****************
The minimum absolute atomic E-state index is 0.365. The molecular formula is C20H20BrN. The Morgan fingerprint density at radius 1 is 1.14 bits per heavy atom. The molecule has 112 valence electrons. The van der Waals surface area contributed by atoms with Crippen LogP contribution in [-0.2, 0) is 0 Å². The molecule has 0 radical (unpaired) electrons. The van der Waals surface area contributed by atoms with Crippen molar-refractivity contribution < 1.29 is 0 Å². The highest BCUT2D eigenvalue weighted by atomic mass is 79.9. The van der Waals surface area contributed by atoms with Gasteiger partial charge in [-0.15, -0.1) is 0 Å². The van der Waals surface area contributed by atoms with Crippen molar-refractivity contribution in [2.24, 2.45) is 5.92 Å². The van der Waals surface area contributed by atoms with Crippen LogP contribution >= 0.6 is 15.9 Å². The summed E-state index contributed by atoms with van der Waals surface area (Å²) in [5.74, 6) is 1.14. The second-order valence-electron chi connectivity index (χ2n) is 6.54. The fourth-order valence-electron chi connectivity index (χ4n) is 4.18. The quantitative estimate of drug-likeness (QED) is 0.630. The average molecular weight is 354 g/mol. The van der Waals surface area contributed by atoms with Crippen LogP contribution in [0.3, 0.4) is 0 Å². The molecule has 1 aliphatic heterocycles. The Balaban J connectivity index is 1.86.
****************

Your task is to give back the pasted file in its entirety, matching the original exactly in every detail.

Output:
The minimum absolute atomic E-state index is 0.365. The molecular formula is C20H20BrN. The Morgan fingerprint density at radius 1 is 1.14 bits per heavy atom. The molecule has 112 valence electrons. The van der Waals surface area contributed by atoms with Crippen LogP contribution in [-0.2, 0) is 0 Å². The molecule has 0 radical (unpaired) electrons. The van der Waals surface area contributed by atoms with Crippen molar-refractivity contribution < 1.29 is 0 Å². The highest BCUT2D eigenvalue weighted by atomic mass is 79.9. The van der Waals surface area contributed by atoms with Gasteiger partial charge in [-0.15, -0.1) is 0 Å². The van der Waals surface area contributed by atoms with Crippen molar-refractivity contribution in [2.24, 2.45) is 5.92 Å². The van der Waals surface area contributed by atoms with Crippen LogP contribution >= 0.6 is 15.9 Å². The summed E-state index contributed by atoms with van der Waals surface area (Å²) in [5.74, 6) is 1.14. The second-order valence-electron chi connectivity index (χ2n) is 6.54. The fourth-order valence-electron chi connectivity index (χ4n) is 4.18. The quantitative estimate of drug-likeness (QED) is 0.630. The average molecular weight is 354 g/mol. The van der Waals surface area contributed by atoms with Crippen LogP contribution in [0.3, 0.4) is 0 Å². The molecule has 1 aliphatic heterocycles. The Balaban J connectivity index is 1.86.